Author: Ron Graham
Paul was travelling to Damascus to persecute Christians. Jesus confronted him. Paul yielded and asked, 'What shall I do Lord?' Paul switched to a personal commitment, an obedient response, and a loyal subjection.
¶“6On my journey, as I neared Damascus about noon, suddenly a great light from heaven shone around me. 7I fell to the ground, and heard a voice saying to me, 'Saul, Saul, why do you persecute me?' 8And I answered, 'Who are you, Lord?' And he said to me, 'I am Jesus of Nazareth, whom you persecute.'”
¶“9Those who were with me saw the light and were afraid; but they did not hear the voice of him who spoke to me. 10And I said, 'What shall I do, Lord?' And the Lord said to me, 'Arise, and go into Damascus; there you will be told everything appointed for you to do.'” (Acts 22:6-10).
Paul didn't ask, “What will you do, Lord?” He knew that the foremost question to be answered was, “What shall I do, Lord?” It's all very well to talk in terms of “you”, and “we”, and “they”. But the first question to ask is the one with the first person pronoun, “I”.
Paul later wrote,"We shall all stand before the judgment seat of Christ... Each of us shall give to God an account of self." (Romans 14:10-12). We won't be giving an account of someone else, just of self.
It's right for us to encourage others to a personal commitment to Christ, but our priority is dedication of self. Jesus said, "No one who puts a hand to the plow and looks back, is fit for the kingdom of God" (Luke 9:62). Only a constant personal commitment to Christ will do.
As Paul’s journey to Damascus ended, a new journey began —a lifelong journey of dedicated service and self commitment to the Lord Jesus. At the end of that journey Paul wrote, "I have fought the good fight, I have finished the course, I have kept the faith" (2Timothy 4:7).
Paul didn't ask, “What shall I think, Lord?” He asked the right question, “What shall I do, Lord?” Of course Paul had to change his thinking. But he knew he had also to change his works. He had to stop doing what he was doing, and find out what he must do instead.
The popular “gospel” today is that people are “saved by faith only” and faith is given them by “grace alone”. That was clearly not so in Paul’s experience. He asked what he should do and Jesus accepted and answered Paul’s question just as it stood.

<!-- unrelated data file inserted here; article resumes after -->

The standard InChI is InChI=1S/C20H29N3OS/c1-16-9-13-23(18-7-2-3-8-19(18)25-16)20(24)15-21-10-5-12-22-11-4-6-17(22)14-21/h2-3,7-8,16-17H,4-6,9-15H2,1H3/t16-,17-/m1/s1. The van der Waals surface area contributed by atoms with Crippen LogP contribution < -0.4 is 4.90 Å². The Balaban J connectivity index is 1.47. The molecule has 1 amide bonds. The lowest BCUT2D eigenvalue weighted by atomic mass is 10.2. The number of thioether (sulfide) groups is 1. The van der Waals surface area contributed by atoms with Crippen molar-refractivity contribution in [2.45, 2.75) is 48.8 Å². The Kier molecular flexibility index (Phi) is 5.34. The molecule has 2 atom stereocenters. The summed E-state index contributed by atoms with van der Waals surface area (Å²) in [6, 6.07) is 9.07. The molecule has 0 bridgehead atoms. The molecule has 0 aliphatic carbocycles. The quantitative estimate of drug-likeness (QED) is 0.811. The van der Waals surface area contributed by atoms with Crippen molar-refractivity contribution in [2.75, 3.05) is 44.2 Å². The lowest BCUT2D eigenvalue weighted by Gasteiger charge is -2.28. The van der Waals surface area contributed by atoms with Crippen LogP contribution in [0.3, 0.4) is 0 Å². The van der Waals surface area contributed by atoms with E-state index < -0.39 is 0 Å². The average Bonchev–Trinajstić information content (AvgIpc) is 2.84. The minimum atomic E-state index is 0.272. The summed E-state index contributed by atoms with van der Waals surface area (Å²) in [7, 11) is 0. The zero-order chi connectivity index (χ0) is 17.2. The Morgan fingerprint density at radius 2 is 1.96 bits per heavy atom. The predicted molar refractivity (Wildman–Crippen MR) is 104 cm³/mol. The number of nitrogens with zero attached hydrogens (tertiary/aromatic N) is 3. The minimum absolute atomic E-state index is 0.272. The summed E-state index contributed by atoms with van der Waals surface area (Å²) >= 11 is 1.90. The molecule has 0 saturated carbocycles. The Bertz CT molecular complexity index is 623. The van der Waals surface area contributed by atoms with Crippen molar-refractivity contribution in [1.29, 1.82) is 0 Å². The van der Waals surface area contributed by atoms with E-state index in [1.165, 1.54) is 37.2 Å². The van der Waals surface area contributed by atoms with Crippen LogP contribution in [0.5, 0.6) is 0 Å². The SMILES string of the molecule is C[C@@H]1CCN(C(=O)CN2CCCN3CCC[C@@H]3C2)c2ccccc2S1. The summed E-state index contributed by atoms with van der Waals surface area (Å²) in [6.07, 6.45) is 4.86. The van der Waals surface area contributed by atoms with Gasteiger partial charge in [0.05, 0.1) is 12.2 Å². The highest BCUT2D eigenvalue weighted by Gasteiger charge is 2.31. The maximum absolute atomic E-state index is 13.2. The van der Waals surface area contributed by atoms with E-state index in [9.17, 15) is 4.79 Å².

Jesus did not say to Paul,“You've been a Pharisee too long. You think there must be some sort of works that you can do towards making things right. But I don't require you to do anything. My Holy Spirit will give you faith by grace alone, and that will justify you.”
Rather, Jesus said, "Arise, and go into Damascus; there you will be told everything appointed for you to do." (Acts 22:10). Now someone will say, “Yes but Jesus was talking about the ministry to which he was appointing Paul —not about Paul’s salvation.”
That objection is seen to be false, for among the things Christ’s messenger Ananias said to Paul in Damascus was, "And now why do you wait? Rise and be immersed and wash away your sins, calling on the name of the Lord." (Acts 22:16).
Paul had his sins washed away when he obeyed that command which required him to do two things: be baptized upon confessing the name of the Lord. Paul had asked, “What shall I do?” The command from Ananias was part of the answer and it concerned Paul’s salvation.
We now turn to the last word in Paul’s question, “What shall I do, Lord?” Paul had already first asked the question "Who are you, Lord?" and the answer came, "I am Jesus..." (Acts 22:8), In the second question, Paul knew whom he was calling “Lord”.
By calling Jesus “Lord”, Paul was acknowledging the need to subject himself totally to Jesus. He did not ask “What shall I do, friend?” or even “What shall I do, Rabbi?” He called Jesus his Lord, his Sovereign.
Of course, Paul did become Jesus’s friend and disciple. However when he asked, “What shall I do, Lord?” Paul was the enemy of Jesus. But Jesus was nevertheless Paul’s Lord. Jesus is everyone’s Lord, and to his name, sooner or later, "every knee shall bow" (Philippians 2:10).
Do you think it is wise to be the enemy of your Lord? No, rather be reconciled to him. Become his loyal friend. He has made that possible by the sacrifice he himself made for you.
Paul took this message to the world and it has been passed down to you: "God was in Christ reconciling the world to himself... we implore you on Christ’s behalf, be reconciled to God" (2Corinthians 5:19-20).
If you, like Paul, believe Jesus is Lord and have had a change of heart, what should you do? Do what Paul did. "Arise, and be immersed, calling on the name of the Lord." (Acts 22:1).
If and when you have done that, be dedicated and faithful to Jesus your Lord. Be loyal to him through all the journey of your life. And in that endeavour, may our Lord be your companion, strengthen you, and give you the victory.